Two "heroes" fell this past week, one to the ravages of age and disease, the other to the inevitability of truth and logic. They shared a surname, Armstrong, but in most other respects they were chalk and cheese.
I was 4 going on 5 when Neil Armstrong set foot on the Moon. It wasn't live on television and he didn't have the ability to tweet or post on Facebook when, in his own words, he made that "giant leap for mankind".
His achievement on July 16, 1969, was the culmination of years of research and competition on both sides of the Iron Curtain and doubtless the media hype accompanying it was largely a propaganda exercise designed to counter the success of the Soviet Sputnik programme and cosmonaut Yuri Gagarin's first journey into space.
But geopolitics had nothing to do with the utter fascination with space the Apollo 11 landing sparked in me.
My mother still laughs about me putting on my rain coat and gumboots, tying a cardboard box to my back with string and cutting a hole in another which I stuck on my head. I would then borrow the brush and shovel from under the kitchen sink and walk around the back garden in slow motion picking up "moon rocks".
My father brought colour posters of the astronauts on the Moon home from the offices of The Dominion. He kept every newspaper which had diagrams and graphics showing how the rocket was launched, the command module and lunar lander manoeuvred, separated and were reunited during the mission, and how Armstrong piloted the flimsy Eagle to touch down at Tranquillity base.
For those who are currently looking for ways to engage young people in science and learning, I would recommend sending humans into space to boldly go where no man has gone before. It might not have been an iPhone app, but it certainly got me interested.
There were board games - Moon Race was the best, I thought - and astronaut toys and rocket models and Nasa pens and all sort of other merchandise to keep us excited. Like others of my generation, I believed there was a real possibility I might visit a moon colony in my lifetime and thought we would have hundreds of scientists living in massive cartwheel-shaped space stations orbiting the Earth.
Of course, it hasn't really worked out like that and, with the shuttles retired and Skylab long gone, we are reduced to watching overweight computer geeks at mission control high-five as a rover called Curiosity with half the computing power of a mobile phone broadcasts rap music on Mars.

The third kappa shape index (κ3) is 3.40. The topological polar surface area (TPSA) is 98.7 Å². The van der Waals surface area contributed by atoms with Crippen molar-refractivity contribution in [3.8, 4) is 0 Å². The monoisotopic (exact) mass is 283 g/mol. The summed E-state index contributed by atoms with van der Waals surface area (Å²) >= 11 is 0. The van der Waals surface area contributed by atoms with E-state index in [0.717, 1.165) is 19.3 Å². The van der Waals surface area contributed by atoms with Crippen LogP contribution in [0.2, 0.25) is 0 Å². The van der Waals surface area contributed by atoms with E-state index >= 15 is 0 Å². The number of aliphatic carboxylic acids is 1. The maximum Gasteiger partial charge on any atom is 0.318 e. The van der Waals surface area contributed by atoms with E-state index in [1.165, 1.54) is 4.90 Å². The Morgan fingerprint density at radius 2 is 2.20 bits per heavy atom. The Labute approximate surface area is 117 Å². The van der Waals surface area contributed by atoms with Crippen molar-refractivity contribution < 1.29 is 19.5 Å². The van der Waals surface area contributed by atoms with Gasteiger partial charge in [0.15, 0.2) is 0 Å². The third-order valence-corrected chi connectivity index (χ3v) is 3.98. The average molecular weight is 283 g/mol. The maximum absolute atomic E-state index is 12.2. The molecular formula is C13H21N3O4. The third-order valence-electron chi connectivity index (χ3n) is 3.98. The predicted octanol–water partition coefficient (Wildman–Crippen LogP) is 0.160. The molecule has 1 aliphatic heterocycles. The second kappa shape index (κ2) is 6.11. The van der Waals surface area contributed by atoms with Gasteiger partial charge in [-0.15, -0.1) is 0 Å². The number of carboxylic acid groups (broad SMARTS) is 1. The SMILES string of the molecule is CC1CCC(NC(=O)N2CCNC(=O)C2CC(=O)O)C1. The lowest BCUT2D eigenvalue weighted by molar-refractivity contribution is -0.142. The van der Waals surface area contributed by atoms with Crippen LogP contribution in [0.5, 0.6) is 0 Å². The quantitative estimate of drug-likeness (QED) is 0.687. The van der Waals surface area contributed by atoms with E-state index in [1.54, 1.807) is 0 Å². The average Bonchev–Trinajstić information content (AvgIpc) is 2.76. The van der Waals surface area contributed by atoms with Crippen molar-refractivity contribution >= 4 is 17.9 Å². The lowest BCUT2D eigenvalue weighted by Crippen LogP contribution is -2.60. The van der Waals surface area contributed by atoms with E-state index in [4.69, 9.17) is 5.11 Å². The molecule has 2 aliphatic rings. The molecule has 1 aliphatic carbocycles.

But none of that detracts from the significance of Neil Armstrong's achievements during and after the Apollo 11 mission. He never went back to space and, despite being feted around the world, sought to lead a normal life. He did not cash in on his fame or become a "celebrity". He taught and worked and spent time with his family. While walking on the Moon was certainly the high point of his public life, I like to think he also taught us that just living a good life on Earth can be just as challenging.
I didn't become an astronaut, I'll never visit the Moon, but I would like to think I might yet live as honest and humble a life as Neil Armstrong did.
The other hero called Armstrong has doubtless faced challenges, too. He has clearly been an inspiration for those battling cancer or seeking to overcome adversity. But how can anyone who promotes himself as a hero and a hard-done-by victim of celebrity so meekly give up the fight to clear his name?
Lance Armstrong's feet, like Neil Armstrong's, are made of clay, but the mud which has been slung at the cycling superman is now clinging too persistently for the athlete to brush it off.
As Olympic shot put champion Valerie Adams knows, drug cheats will come and go in sport, but it is the true champions and heroes who live on in the record books and our memories.
Much has changed in the world and my life since July 16, 1969, including the birth of my son exactly 30 years later. I cannot help but feel a sense of ennui that the world in which he grew up did not have a hero like Neil Armstrong to admire.
- © Fairfax NZ News